At AACR 2016, Dr. Ana Molina presented results of a pilot study of hyperfrationated (very split doses) 177Lu-J591, which delivers the radioactive particle lutetium-177 (177Lu) to tumors via the anti-PSMA monoclonal antibody J591. In this study, small doses of the radioimmunotherapy were delivered every two weeks until blood counts started to drop, as measured by the level of white blood cells and platelets. This treatment approach allowed all patients in this small study to receive a higher total dose than could be safely delivered with a large single dose. Two patients received five and six total doses of the treatment, reflecting a range 179 – 214% higher than the single large dose. As a result, this new approach to administering this type of immunotherapy with very split dosing may have long-term merit for men with advanced prostate cancers.

Today, men with advanced prostate cancer are able to benefit from a number of new treatment options, including the common oral hormonal drugs, abiraterone and enzalutamide. These hormonal drugs help decrease the burden of the cancer, maintain or improve the quality of life, and allow men to live longer. However, none of these drugs are curative, so we still need to make advancements in the field.

This is why we continue to use what we already know about cancer “markers,” such as PSMA, and to build on this knowledge in order to better diagnose and treat prostate cancers in a way that exploits these markers and keeps the cancer at bay. We are also constantly seeking new ways to better “see” and leverage these markers, and specifically PSMA, to prevent the growth and spread of prostate cancer.

Learn more about some of our current open clinical trials exploring this approach:

Doing Better on Behalf of Bladder Cancer Patients

Scott Tagawa_IMG_5903On Monday, April 18th, Dr. Scott Tagawa presented promising bladder cancer clinical trial results at the 2016 AACR Annual Meeting.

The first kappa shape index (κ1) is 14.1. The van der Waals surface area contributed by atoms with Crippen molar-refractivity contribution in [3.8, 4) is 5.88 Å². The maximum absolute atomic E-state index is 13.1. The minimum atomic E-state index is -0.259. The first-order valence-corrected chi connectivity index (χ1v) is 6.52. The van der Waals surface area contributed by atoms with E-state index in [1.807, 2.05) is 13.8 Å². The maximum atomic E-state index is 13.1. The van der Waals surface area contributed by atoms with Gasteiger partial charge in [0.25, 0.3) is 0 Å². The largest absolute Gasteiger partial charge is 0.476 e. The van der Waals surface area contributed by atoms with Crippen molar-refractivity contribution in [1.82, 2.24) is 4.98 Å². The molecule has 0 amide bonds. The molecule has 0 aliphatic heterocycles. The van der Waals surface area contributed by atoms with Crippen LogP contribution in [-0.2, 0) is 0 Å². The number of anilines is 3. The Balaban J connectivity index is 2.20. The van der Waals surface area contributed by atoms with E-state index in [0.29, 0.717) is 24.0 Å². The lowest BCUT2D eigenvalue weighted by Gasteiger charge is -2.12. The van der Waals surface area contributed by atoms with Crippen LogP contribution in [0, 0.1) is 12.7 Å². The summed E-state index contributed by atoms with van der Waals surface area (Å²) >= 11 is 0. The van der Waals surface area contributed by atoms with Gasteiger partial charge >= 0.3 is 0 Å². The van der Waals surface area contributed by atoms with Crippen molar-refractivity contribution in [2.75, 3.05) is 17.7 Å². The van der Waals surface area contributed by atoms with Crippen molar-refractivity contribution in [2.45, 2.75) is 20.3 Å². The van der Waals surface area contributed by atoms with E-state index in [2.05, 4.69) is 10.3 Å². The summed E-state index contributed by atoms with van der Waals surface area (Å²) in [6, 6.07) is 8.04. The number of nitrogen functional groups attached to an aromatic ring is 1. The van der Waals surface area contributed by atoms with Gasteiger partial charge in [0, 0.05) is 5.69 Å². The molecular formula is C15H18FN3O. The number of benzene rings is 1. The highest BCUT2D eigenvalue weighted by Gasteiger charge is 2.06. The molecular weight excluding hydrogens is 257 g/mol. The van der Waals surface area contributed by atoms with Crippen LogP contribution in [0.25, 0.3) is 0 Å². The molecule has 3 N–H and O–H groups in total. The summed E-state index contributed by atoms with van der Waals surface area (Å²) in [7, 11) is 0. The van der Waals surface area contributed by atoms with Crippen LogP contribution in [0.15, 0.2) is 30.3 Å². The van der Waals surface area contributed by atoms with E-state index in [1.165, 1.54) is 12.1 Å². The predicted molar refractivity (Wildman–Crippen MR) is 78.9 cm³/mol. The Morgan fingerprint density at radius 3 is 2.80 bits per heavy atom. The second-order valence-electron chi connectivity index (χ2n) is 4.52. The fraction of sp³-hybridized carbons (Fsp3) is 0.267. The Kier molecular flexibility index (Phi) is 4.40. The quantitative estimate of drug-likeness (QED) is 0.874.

This phase II study of the antibody-drug conjugate (IMMU-132), demonstrated positive results in a group of adults with metastatic urothelial cancer who did not respond to standard chemotherapies or relapsed after receiving several rounds of the standard chemotherapy treatment regimens.

A form of immunotherapy, antibody drug conjugates are a targeted therapy that leverages the capability of monoclonal antibodies to attach to specific targets on cancer cells. By attaching a drug to the monoclonal antibodies, treatments are able to “hitch a ride” into the cancer cells.

“In this study, eighty-four percent of patients were alive at the nearly one-year mark, compared with an average overall survival of 4-9 months in similar patients who received chemotherapy regimens,” says Dr. Tagawa.

Some side effects were reported, including neutropenia, a low count of a type of white blood cells (neutrophils) in the blood and some diarrhea, but less than would be expected with the free form of the parent drug irinotecan. Irinotecan is a chemotherapy drug mostly used for the treatment of colon cancer. In the body, it is metabolized and breaks down into SN38, which is a more potent molecule. Because of its potency, it would be too toxic to deliver SN38 into the body in general.

IMMU-132 is a drug in which SN38 is linked to an antibody which recognizes Trop2. Trop2 is a protein in the surface of several different types of cells and is over-expressed on many common cancer types, including urothelial cancer. Since the drug shuttles SN38 preferentially into tumors, patients benefit from the potent drug without as many side effects as general chemotherapy.